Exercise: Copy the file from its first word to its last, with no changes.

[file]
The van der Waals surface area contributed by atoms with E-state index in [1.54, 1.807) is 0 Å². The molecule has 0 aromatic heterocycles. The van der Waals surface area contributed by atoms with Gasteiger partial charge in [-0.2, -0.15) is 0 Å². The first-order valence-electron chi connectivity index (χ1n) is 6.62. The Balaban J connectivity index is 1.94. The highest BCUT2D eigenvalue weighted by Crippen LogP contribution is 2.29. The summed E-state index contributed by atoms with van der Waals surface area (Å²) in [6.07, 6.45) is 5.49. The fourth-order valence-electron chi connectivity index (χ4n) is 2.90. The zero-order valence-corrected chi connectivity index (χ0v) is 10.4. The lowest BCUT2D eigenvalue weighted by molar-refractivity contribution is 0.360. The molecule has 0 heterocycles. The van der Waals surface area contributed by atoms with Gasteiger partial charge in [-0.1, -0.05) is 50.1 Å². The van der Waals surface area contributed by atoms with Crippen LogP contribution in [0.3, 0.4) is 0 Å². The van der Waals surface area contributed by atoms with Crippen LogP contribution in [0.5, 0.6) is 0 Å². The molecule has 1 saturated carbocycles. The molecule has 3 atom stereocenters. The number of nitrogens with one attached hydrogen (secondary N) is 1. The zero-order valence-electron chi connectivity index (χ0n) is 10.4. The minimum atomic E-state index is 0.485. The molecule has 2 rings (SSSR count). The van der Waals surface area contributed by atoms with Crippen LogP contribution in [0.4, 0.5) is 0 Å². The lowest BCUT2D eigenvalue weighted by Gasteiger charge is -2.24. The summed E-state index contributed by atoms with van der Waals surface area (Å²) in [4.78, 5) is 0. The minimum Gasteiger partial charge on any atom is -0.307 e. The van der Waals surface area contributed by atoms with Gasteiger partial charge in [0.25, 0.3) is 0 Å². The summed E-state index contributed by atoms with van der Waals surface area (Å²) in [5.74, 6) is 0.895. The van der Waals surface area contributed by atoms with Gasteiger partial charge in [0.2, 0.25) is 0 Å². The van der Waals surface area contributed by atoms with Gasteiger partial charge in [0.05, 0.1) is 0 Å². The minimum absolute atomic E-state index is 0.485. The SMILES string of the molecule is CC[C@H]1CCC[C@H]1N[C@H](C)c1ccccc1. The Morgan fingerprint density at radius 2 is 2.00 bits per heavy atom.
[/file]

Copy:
The van der Waals surface area contributed by atoms with E-state index in [1.54, 1.807) is 0 Å². The molecule has 0 aromatic heterocycles. The van der Waals surface area contributed by atoms with Gasteiger partial charge in [-0.2, -0.15) is 0 Å². The first-order valence-electron chi connectivity index (χ1n) is 6.62. The Balaban J connectivity index is 1.94. The highest BCUT2D eigenvalue weighted by Crippen LogP contribution is 2.29. The summed E-state index contributed by atoms with van der Waals surface area (Å²) in [6.07, 6.45) is 5.49. The fourth-order valence-electron chi connectivity index (χ4n) is 2.90. The zero-order valence-corrected chi connectivity index (χ0v) is 10.4. The lowest BCUT2D eigenvalue weighted by molar-refractivity contribution is 0.360. The molecule has 0 heterocycles. The van der Waals surface area contributed by atoms with Gasteiger partial charge in [-0.1, -0.05) is 50.1 Å². The van der Waals surface area contributed by atoms with Crippen LogP contribution in [0.3, 0.4) is 0 Å². The van der Waals surface area contributed by atoms with Crippen LogP contribution in [0.5, 0.6) is 0 Å². The molecule has 1 saturated carbocycles. The molecule has 3 atom stereocenters. The number of nitrogens with one attached hydrogen (secondary N) is 1. The zero-order valence-electron chi connectivity index (χ0n) is 10.4. The minimum atomic E-state index is 0.485. The molecule has 2 rings (SSSR count). The van der Waals surface area contributed by atoms with Crippen LogP contribution in [0.4, 0.5) is 0 Å². The lowest BCUT2D eigenvalue weighted by Gasteiger charge is -2.24. The summed E-state index contributed by atoms with van der Waals surface area (Å²) in [4.78, 5) is 0. The minimum Gasteiger partial charge on any atom is -0.307 e. The van der Waals surface area contributed by atoms with Gasteiger partial charge in [0.25, 0.3) is 0 Å². The summed E-state index contributed by atoms with van der Waals surface area (Å²) in [5.74, 6) is 0.895. The van der Waals surface area contributed by atoms with Gasteiger partial charge in [0.2, 0.25) is 0 Å². The van der Waals surface area contributed by atoms with Gasteiger partial charge in [0.05, 0.1) is 0 Å². The minimum absolute atomic E-state index is 0.485. The SMILES string of the molecule is CC[C@H]1CCC[C@H]1N[C@H](C)c1ccccc1. The Morgan fingerprint density at radius 2 is 2.00 bits per heavy atom.